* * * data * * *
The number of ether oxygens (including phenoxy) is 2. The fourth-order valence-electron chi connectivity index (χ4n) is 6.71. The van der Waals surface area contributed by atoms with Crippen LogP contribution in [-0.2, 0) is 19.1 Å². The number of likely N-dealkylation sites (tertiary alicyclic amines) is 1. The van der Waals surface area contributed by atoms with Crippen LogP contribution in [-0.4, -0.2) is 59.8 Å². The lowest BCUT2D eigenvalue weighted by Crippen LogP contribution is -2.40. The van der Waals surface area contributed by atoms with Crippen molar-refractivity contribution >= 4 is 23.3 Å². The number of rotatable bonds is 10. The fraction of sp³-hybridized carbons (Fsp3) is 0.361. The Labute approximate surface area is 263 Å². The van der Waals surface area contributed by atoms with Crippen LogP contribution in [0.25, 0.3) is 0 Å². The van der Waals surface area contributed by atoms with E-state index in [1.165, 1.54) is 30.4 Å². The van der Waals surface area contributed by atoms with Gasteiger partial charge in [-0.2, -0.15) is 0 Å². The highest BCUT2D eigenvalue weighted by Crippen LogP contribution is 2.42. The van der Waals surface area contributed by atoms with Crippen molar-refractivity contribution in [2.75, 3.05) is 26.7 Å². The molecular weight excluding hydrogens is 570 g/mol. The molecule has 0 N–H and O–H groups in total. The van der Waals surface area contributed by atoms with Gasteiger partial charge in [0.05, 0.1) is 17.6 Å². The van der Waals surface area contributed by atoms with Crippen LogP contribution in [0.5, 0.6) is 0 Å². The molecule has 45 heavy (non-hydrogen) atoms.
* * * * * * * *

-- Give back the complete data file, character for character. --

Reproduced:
The number of ether oxygens (including phenoxy) is 2. The fourth-order valence-electron chi connectivity index (χ4n) is 6.71. The van der Waals surface area contributed by atoms with Crippen LogP contribution in [-0.2, 0) is 19.1 Å². The number of likely N-dealkylation sites (tertiary alicyclic amines) is 1. The van der Waals surface area contributed by atoms with Crippen LogP contribution in [-0.4, -0.2) is 59.8 Å². The lowest BCUT2D eigenvalue weighted by Crippen LogP contribution is -2.40. The van der Waals surface area contributed by atoms with Crippen molar-refractivity contribution >= 4 is 23.3 Å². The number of rotatable bonds is 10. The fraction of sp³-hybridized carbons (Fsp3) is 0.361. The Labute approximate surface area is 263 Å². The van der Waals surface area contributed by atoms with Crippen LogP contribution in [0.25, 0.3) is 0 Å². The van der Waals surface area contributed by atoms with E-state index in [1.165, 1.54) is 30.4 Å². The van der Waals surface area contributed by atoms with Gasteiger partial charge in [-0.2, -0.15) is 0 Å². The highest BCUT2D eigenvalue weighted by Crippen LogP contribution is 2.42. The van der Waals surface area contributed by atoms with Crippen molar-refractivity contribution in [2.75, 3.05) is 26.7 Å². The molecular weight excluding hydrogens is 570 g/mol. The molecule has 0 N–H and O–H groups in total. The van der Waals surface area contributed by atoms with Gasteiger partial charge in [0.05, 0.1) is 17.6 Å². The van der Waals surface area contributed by atoms with Crippen LogP contribution in [0.5, 0.6) is 0 Å². The molecule has 45 heavy (non-hydrogen) atoms.